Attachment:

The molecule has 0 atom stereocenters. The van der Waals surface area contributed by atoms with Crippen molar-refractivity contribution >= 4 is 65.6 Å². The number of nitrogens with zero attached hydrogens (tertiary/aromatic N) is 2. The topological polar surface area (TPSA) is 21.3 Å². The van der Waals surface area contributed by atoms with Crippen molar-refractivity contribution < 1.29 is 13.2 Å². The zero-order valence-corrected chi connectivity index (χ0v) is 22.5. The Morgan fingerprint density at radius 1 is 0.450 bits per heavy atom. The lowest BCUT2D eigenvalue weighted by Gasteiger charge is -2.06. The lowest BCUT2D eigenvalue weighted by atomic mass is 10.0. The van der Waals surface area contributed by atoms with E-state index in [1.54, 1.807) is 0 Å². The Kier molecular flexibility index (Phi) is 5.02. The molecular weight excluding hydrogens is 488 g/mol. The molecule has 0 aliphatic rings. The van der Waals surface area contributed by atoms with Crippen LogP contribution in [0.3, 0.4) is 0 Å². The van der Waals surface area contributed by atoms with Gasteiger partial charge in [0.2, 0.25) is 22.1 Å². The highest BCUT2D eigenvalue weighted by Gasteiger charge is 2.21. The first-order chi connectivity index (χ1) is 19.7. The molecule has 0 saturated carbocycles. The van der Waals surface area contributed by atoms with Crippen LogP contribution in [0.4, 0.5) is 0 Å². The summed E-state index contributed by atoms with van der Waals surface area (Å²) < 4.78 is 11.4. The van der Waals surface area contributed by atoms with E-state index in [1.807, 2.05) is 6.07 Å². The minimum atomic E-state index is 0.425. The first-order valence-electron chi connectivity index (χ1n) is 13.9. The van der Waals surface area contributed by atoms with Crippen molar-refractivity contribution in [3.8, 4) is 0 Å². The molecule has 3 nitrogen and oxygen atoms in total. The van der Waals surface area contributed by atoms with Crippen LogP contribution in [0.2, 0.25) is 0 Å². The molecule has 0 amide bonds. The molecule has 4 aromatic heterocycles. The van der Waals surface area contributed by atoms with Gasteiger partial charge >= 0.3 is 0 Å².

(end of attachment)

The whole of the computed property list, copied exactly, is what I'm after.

The molecule has 0 atom stereocenters. The van der Waals surface area contributed by atoms with Crippen molar-refractivity contribution >= 4 is 65.6 Å². The number of nitrogens with zero attached hydrogens (tertiary/aromatic N) is 2. The topological polar surface area (TPSA) is 21.3 Å². The van der Waals surface area contributed by atoms with Crippen molar-refractivity contribution < 1.29 is 13.2 Å². The zero-order valence-corrected chi connectivity index (χ0v) is 22.5. The Morgan fingerprint density at radius 1 is 0.450 bits per heavy atom. The lowest BCUT2D eigenvalue weighted by Gasteiger charge is -2.06. The lowest BCUT2D eigenvalue weighted by atomic mass is 10.0. The van der Waals surface area contributed by atoms with E-state index in [1.54, 1.807) is 0 Å². The Kier molecular flexibility index (Phi) is 5.02. The molecular weight excluding hydrogens is 488 g/mol. The molecule has 0 aliphatic rings. The van der Waals surface area contributed by atoms with Crippen LogP contribution in [0.3, 0.4) is 0 Å². The van der Waals surface area contributed by atoms with Gasteiger partial charge in [0.2, 0.25) is 22.1 Å². The highest BCUT2D eigenvalue weighted by Gasteiger charge is 2.21. The first-order chi connectivity index (χ1) is 19.7. The molecule has 0 saturated carbocycles. The van der Waals surface area contributed by atoms with Crippen LogP contribution in [0.4, 0.5) is 0 Å². The summed E-state index contributed by atoms with van der Waals surface area (Å²) < 4.78 is 11.4. The van der Waals surface area contributed by atoms with E-state index in [1.807, 2.05) is 6.07 Å². The minimum atomic E-state index is 0.425. The first-order valence-electron chi connectivity index (χ1n) is 13.9. The van der Waals surface area contributed by atoms with Crippen molar-refractivity contribution in [3.8, 4) is 0 Å². The molecule has 3 nitrogen and oxygen atoms in total. The van der Waals surface area contributed by atoms with Crippen LogP contribution in [0.2, 0.25) is 0 Å². The molecule has 0 amide bonds. The molecule has 4 aromatic heterocycles. The van der Waals surface area contributed by atoms with Gasteiger partial charge >= 0.3 is 0 Å².